Unfortunately, the majority of the laws written in the last century were not crafted with broadband and other telecommunications technologies in mind.  Although a few states such as Iowa, North Dakota, Utah, and most recently Texas, have modified their laws to eliminate the sales tax on wholesale telecommunications equipment, the majority of states have not addressed this impediment to economic development for the 21
st century. Today, 28 states continue to impose sales taxes on wholesale telecommunications equipment purchases. Notably, most of those states take a different approach when it comes to manufacturing whereby they exempt equipment used in the production process from sales tax.
For states where broadband telecommunications equipment is exempt from tax, broadband service providers are able to make their investment dollars go further by having every dollar invested result in a dollar of equipment purchased.  In a state such as Washington that taxes broadband telecommunications equipment, by contrast, each dollar purchases less than $0.92 of telecommunications equipment, diverting a potential $55 million annually away from broadband network deployment.  This means those state’s residents lose by virtue of telecommunications providers having a less robust broadband telecommunications network.  Nationwide, the sales tax burden on telecommunications equipment is nearly $1.5 billion.  Not only are the network providers not investing the resources that are being taxed, but also consumers are paying the increased cost as hidden taxes built into their broadband telecommunications service rates.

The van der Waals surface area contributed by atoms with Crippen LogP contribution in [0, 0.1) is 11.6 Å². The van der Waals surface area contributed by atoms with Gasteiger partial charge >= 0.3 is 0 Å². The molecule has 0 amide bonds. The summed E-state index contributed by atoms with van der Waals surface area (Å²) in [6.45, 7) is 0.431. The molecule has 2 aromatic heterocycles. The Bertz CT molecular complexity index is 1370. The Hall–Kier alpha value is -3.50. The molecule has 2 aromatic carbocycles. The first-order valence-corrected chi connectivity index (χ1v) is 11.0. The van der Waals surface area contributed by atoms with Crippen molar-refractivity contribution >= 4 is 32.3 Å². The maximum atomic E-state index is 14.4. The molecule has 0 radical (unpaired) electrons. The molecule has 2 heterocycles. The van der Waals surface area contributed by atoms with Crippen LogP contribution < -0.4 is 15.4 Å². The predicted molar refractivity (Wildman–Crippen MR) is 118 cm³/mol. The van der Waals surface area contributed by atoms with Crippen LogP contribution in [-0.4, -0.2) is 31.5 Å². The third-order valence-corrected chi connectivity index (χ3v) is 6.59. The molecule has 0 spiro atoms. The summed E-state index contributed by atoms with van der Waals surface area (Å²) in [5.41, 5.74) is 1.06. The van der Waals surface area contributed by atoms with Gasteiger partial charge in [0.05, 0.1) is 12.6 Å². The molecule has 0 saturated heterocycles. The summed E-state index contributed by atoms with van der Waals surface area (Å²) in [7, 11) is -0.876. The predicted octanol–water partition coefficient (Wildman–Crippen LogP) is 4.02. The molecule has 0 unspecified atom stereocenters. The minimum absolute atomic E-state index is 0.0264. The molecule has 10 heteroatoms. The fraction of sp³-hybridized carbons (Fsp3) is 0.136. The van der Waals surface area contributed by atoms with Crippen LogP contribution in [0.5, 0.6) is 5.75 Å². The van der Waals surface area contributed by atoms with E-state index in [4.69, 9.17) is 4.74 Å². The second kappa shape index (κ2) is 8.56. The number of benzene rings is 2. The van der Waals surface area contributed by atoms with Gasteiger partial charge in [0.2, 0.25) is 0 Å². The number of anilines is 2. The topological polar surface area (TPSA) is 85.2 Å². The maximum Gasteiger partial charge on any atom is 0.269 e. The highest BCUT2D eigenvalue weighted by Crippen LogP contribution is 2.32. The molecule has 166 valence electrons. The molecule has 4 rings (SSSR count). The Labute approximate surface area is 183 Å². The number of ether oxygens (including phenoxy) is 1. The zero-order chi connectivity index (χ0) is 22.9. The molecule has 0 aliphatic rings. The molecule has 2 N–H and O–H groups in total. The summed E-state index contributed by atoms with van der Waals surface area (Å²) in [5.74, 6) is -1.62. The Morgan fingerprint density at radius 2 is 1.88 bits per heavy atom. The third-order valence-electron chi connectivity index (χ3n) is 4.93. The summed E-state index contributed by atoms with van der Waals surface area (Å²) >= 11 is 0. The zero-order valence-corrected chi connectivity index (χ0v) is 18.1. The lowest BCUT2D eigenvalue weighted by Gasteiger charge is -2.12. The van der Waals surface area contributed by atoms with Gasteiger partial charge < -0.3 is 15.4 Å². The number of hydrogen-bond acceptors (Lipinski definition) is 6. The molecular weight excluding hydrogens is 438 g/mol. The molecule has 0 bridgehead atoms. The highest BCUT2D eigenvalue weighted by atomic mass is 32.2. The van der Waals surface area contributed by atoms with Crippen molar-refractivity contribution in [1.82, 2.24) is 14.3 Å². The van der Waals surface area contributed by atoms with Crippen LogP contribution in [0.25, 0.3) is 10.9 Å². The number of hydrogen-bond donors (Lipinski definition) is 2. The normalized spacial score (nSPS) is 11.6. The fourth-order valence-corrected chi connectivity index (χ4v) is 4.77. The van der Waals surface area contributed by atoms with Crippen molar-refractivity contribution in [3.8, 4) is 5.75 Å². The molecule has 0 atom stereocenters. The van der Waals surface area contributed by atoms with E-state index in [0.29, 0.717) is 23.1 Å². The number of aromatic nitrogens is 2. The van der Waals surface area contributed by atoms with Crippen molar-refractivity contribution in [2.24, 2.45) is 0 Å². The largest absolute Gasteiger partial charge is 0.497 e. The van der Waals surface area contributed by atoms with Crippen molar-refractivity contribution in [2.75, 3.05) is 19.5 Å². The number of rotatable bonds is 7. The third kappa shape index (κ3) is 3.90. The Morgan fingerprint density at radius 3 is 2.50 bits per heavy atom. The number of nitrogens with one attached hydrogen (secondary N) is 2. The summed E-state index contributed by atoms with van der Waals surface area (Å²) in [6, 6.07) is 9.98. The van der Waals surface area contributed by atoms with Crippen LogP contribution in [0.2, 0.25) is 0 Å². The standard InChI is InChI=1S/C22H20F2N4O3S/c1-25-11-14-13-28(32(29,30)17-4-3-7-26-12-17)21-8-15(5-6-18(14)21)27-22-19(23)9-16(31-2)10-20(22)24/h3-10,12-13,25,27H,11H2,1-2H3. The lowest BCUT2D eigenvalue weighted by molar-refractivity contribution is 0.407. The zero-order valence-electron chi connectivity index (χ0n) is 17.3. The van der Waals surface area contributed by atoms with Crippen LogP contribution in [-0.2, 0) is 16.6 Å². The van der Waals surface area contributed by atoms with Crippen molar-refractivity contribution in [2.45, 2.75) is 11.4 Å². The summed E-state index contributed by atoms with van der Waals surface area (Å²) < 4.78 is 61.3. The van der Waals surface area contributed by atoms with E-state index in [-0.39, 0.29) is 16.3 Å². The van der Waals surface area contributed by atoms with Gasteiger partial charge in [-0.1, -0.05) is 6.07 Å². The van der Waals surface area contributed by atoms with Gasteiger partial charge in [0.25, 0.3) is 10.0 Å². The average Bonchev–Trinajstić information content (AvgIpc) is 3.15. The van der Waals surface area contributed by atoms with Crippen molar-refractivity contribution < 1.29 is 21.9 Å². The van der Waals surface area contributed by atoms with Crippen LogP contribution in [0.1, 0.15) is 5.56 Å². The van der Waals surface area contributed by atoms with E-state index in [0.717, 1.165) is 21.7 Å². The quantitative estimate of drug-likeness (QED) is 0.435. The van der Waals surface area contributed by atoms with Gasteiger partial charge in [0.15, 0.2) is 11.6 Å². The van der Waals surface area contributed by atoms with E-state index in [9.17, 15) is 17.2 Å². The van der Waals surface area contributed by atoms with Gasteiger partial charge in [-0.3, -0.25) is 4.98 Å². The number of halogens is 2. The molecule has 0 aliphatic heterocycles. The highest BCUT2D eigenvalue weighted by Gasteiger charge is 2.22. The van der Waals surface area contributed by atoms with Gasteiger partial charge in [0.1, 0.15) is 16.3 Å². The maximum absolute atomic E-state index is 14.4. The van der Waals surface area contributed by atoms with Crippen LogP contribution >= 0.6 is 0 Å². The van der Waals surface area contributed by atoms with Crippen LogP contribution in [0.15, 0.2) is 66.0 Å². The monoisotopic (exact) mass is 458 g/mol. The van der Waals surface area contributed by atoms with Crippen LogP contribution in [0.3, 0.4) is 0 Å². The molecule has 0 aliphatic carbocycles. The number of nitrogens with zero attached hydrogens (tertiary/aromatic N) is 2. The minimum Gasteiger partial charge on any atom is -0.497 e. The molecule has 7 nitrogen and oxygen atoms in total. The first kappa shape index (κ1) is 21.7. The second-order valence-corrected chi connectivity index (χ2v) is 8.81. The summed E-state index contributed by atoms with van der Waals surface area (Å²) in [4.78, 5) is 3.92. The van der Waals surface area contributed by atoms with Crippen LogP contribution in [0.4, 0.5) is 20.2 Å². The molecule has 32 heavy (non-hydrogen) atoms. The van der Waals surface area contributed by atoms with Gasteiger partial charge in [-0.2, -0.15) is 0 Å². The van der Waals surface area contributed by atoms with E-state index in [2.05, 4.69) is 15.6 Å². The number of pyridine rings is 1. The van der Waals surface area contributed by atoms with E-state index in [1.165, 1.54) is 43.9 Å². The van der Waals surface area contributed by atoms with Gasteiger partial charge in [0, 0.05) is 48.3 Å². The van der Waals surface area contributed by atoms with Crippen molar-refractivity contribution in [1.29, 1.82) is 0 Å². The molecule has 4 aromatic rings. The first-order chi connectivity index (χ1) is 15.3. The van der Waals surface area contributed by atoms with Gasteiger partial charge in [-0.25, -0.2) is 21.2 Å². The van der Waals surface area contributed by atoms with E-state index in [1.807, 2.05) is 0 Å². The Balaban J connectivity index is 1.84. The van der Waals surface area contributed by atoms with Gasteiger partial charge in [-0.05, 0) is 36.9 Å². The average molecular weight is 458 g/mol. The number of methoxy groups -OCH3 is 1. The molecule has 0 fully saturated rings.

A recent study by the Broadband Tax Institute estimates that a nationwide elimination of the sales tax on telecommunications network equipment would have substantial economic benefits.  The study considered the real impact in states where this equipment was previously taxed and then exempted by a change in state law.  The study estimates a nationwide exemption would generate $7.24 billion in additional annual GDP in the first year after the increase in investment and $33.13 billion of output over three years.  In addition, 53,000 new jobs would be created in the first year after the increase in investment and 243,000 over three years.  And broadband deployment would increase by 634,000 new connections in the short term.